Every second, people spend $3,075.64 on pornography; every second, 28,258 people view it online; every 39 minutes, a new pornographic video is made in the United States; and every day approximately 11 million teens access some form of pornography.
No matter where or how it is accessed, Americans’ views support a $13 billion industry.
Consuming pornography is often considered a victimless act with no consequences other than to the consumer. But that is wrong.
The connections between pornography and sex trafficking are often neglected or even dismissed. Even more important, too few realize pornography itself is a form of sex trafficking.
The insidious influence of pornography changes people into objects, making it easier to dehumanize and lack empathy for other human suffering. This pornography-induced mass desensitization to the suffering of others is akin to an infection of our society.
To fight this infection, we need to purify our hearts, as well as take steps in the public arena to help people understand the social disease of pornography and its effects.
The church reminds us pornography is not simply a private matter that impacts only the viewer. Pornography harms others, too.
The Catechism of the Catholic Church (2354) states: “Pornography … does grave injury to the dignity of its participants (actors, vendors, the public), since each one becomes an object of base pleasure and illicit profit for others. It immerses all who are involved in the illusion of a fantasy world. It is a grave offense. Civil authorities should prevent the production and distribution of pornographic materials.”
What people often miss is that pornography is sex trafficking with the camera turned on. It perpetuates sex trafficking through its creation of debauched “fantasy worlds” that need to be experienced firsthand and with persons who can be discarded when the act is complete.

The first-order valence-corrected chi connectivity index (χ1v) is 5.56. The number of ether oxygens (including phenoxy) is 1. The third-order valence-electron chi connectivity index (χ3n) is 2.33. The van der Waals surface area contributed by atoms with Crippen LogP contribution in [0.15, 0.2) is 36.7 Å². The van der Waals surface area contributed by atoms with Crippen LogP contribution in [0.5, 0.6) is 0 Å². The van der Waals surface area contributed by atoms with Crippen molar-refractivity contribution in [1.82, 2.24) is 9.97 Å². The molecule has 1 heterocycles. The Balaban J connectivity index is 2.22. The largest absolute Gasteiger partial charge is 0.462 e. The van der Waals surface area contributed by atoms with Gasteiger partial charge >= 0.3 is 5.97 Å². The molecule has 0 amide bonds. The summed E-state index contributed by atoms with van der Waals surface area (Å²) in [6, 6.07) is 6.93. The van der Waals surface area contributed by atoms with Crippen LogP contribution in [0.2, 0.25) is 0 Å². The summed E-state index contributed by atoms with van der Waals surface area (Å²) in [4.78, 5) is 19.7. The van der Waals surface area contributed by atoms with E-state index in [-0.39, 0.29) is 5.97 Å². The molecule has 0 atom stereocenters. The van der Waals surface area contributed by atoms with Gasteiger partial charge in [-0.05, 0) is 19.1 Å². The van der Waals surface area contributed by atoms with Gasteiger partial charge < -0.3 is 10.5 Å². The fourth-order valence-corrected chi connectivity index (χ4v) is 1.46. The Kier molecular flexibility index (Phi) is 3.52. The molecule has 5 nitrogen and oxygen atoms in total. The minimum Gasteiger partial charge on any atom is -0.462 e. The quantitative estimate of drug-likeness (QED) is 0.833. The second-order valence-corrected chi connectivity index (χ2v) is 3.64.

According to a report by Shared Hope International, an organization that exists to prevent sex trafficking, pornography is the primary gateway to purchasing humans for commercial sex. A survey of 854 women in prostitution in nine different countries makes it clear: pornography is inextricably linked to prostitution. In each surveyed country, almost half of the respondents said traffickers forced them to make pornography while enslaved.
By choosing to consume porn, we “vote with our wallet” to support the continuation of these offenses against human dignity. It is impossible to consider pornography a private affair; it is directly linked to the systematic commodification of human persons, who are victims of both the pornography and sex trafficking industries.
In the past few decades, powerful social movements have promoted public health and well-being. Campaigns to ban smoking in public places or to promote recycling each sought to connect our individual choices with how our choices could harm others or the planet.
We must raise the fight against pornography to this level of consciousness. The consequences of its use — the failed marriages and broken families, the violence against women and children, the desensitization to violence and suffering — are too great to ignore.
Purifying our hearts and homes is the first step, for our culture needs witnesses, not just teachers. As the U.S. bishops say in their pastoral letter “Create in Me a Clean Heart,” the “church as a field hospital is called to proclaim the truth of the human person in love, to protect people — especially children — from pornography, and to provide the Lord’s mercy and healing for those wounded by pornography.”
Raising awareness also involves public witness and effective use of public policy. Because pornography is ubiquitous and often protected by courts, making the link between pornography and the public health crisis it has created will require incremental, judicious steps.
One such measure is legislation being proposed this year in Minnesota. Supporting SF 2554 (Benson)/HF 2967 (Lohmer) will help impose additional fines on convicted child pornography offenders, and direct those monies to victims of sex trafficking. It would also direct public officials to further study the connections between pornography and human trafficking.
Understanding the links between pornography and sex trafficking forces all of us to see that pornography is not a victimless act nor a harmless, private activity. It is instead a root cause of human sex trafficking and a major contributor to the commodification of our fellow human beings.
Shawn Peterson is associate director for public policy for the Minnesota Catholic Conference. To find contact information for your state senator and state representative, call 651-296-8338 or visit http://bit.ly/2GUaXx5.